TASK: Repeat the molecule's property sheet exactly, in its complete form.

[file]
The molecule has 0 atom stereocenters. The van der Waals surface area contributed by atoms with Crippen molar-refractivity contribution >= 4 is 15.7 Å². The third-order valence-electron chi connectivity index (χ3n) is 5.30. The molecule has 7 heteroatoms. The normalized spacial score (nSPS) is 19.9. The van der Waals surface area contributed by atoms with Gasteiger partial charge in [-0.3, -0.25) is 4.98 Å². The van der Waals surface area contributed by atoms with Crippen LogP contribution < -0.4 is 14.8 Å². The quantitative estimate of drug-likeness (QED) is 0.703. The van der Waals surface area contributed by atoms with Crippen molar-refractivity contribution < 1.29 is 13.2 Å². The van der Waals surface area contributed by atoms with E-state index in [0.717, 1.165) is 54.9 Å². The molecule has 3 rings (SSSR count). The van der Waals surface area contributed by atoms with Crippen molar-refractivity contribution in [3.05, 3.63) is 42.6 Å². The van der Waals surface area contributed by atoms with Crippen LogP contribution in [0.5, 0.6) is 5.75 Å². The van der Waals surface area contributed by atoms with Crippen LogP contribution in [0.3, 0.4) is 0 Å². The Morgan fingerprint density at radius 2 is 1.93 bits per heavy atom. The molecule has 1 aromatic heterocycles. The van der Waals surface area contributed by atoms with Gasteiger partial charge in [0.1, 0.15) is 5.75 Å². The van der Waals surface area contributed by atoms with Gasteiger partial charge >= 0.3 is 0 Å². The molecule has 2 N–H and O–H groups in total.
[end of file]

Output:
The molecule has 0 atom stereocenters. The van der Waals surface area contributed by atoms with Crippen molar-refractivity contribution >= 4 is 15.7 Å². The third-order valence-electron chi connectivity index (χ3n) is 5.30. The molecule has 7 heteroatoms. The normalized spacial score (nSPS) is 19.9. The van der Waals surface area contributed by atoms with Gasteiger partial charge in [-0.3, -0.25) is 4.98 Å². The van der Waals surface area contributed by atoms with Crippen LogP contribution < -0.4 is 14.8 Å². The quantitative estimate of drug-likeness (QED) is 0.703. The van der Waals surface area contributed by atoms with Crippen molar-refractivity contribution < 1.29 is 13.2 Å². The van der Waals surface area contributed by atoms with E-state index in [0.717, 1.165) is 54.9 Å². The molecule has 3 rings (SSSR count). The van der Waals surface area contributed by atoms with Crippen molar-refractivity contribution in [3.05, 3.63) is 42.6 Å². The van der Waals surface area contributed by atoms with Crippen LogP contribution in [0.5, 0.6) is 5.75 Å². The van der Waals surface area contributed by atoms with Crippen LogP contribution in [0.3, 0.4) is 0 Å². The Morgan fingerprint density at radius 2 is 1.93 bits per heavy atom. The molecule has 1 aromatic heterocycles. The van der Waals surface area contributed by atoms with Gasteiger partial charge in [0.1, 0.15) is 5.75 Å². The van der Waals surface area contributed by atoms with Gasteiger partial charge >= 0.3 is 0 Å². The molecule has 2 N–H and O–H groups in total.